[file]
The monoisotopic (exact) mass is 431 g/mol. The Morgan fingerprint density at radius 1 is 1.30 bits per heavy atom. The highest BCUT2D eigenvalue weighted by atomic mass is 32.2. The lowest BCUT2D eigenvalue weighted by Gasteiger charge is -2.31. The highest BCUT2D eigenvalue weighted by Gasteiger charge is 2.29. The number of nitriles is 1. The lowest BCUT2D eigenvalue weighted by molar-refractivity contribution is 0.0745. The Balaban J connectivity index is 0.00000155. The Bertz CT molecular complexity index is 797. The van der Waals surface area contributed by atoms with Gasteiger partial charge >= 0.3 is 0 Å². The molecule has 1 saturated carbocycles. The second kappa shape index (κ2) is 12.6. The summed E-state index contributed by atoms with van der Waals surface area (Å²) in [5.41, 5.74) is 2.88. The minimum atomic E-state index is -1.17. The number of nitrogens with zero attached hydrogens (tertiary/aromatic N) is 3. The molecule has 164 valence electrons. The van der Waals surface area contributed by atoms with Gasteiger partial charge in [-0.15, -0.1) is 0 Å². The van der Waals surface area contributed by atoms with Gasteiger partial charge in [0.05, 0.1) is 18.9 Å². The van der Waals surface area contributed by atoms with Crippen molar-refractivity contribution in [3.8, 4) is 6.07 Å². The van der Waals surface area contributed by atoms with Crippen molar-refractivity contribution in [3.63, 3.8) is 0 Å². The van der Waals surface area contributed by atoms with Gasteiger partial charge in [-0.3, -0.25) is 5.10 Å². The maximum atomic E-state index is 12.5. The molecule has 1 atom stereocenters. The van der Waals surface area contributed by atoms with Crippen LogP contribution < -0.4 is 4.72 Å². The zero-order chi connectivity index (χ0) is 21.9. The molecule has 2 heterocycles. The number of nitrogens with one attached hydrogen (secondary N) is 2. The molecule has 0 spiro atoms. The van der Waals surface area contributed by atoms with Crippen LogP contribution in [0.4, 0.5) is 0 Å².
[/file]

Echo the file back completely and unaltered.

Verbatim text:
The monoisotopic (exact) mass is 431 g/mol. The Morgan fingerprint density at radius 1 is 1.30 bits per heavy atom. The highest BCUT2D eigenvalue weighted by atomic mass is 32.2. The lowest BCUT2D eigenvalue weighted by Gasteiger charge is -2.31. The highest BCUT2D eigenvalue weighted by Gasteiger charge is 2.29. The number of nitriles is 1. The lowest BCUT2D eigenvalue weighted by molar-refractivity contribution is 0.0745. The Balaban J connectivity index is 0.00000155. The Bertz CT molecular complexity index is 797. The van der Waals surface area contributed by atoms with Gasteiger partial charge >= 0.3 is 0 Å². The molecule has 1 saturated carbocycles. The second kappa shape index (κ2) is 12.6. The summed E-state index contributed by atoms with van der Waals surface area (Å²) in [5.41, 5.74) is 2.88. The minimum atomic E-state index is -1.17. The number of nitrogens with zero attached hydrogens (tertiary/aromatic N) is 3. The molecule has 164 valence electrons. The van der Waals surface area contributed by atoms with Gasteiger partial charge in [-0.15, -0.1) is 0 Å². The van der Waals surface area contributed by atoms with Gasteiger partial charge in [0.05, 0.1) is 18.9 Å². The van der Waals surface area contributed by atoms with Crippen molar-refractivity contribution in [3.8, 4) is 6.07 Å². The van der Waals surface area contributed by atoms with Crippen molar-refractivity contribution in [3.63, 3.8) is 0 Å². The van der Waals surface area contributed by atoms with Gasteiger partial charge in [-0.3, -0.25) is 5.10 Å². The maximum atomic E-state index is 12.5. The molecule has 1 atom stereocenters. The van der Waals surface area contributed by atoms with Crippen LogP contribution < -0.4 is 4.72 Å². The zero-order chi connectivity index (χ0) is 21.9. The molecule has 2 heterocycles. The number of nitrogens with one attached hydrogen (secondary N) is 2. The molecule has 0 spiro atoms. The van der Waals surface area contributed by atoms with Crippen LogP contribution in [0.4, 0.5) is 0 Å².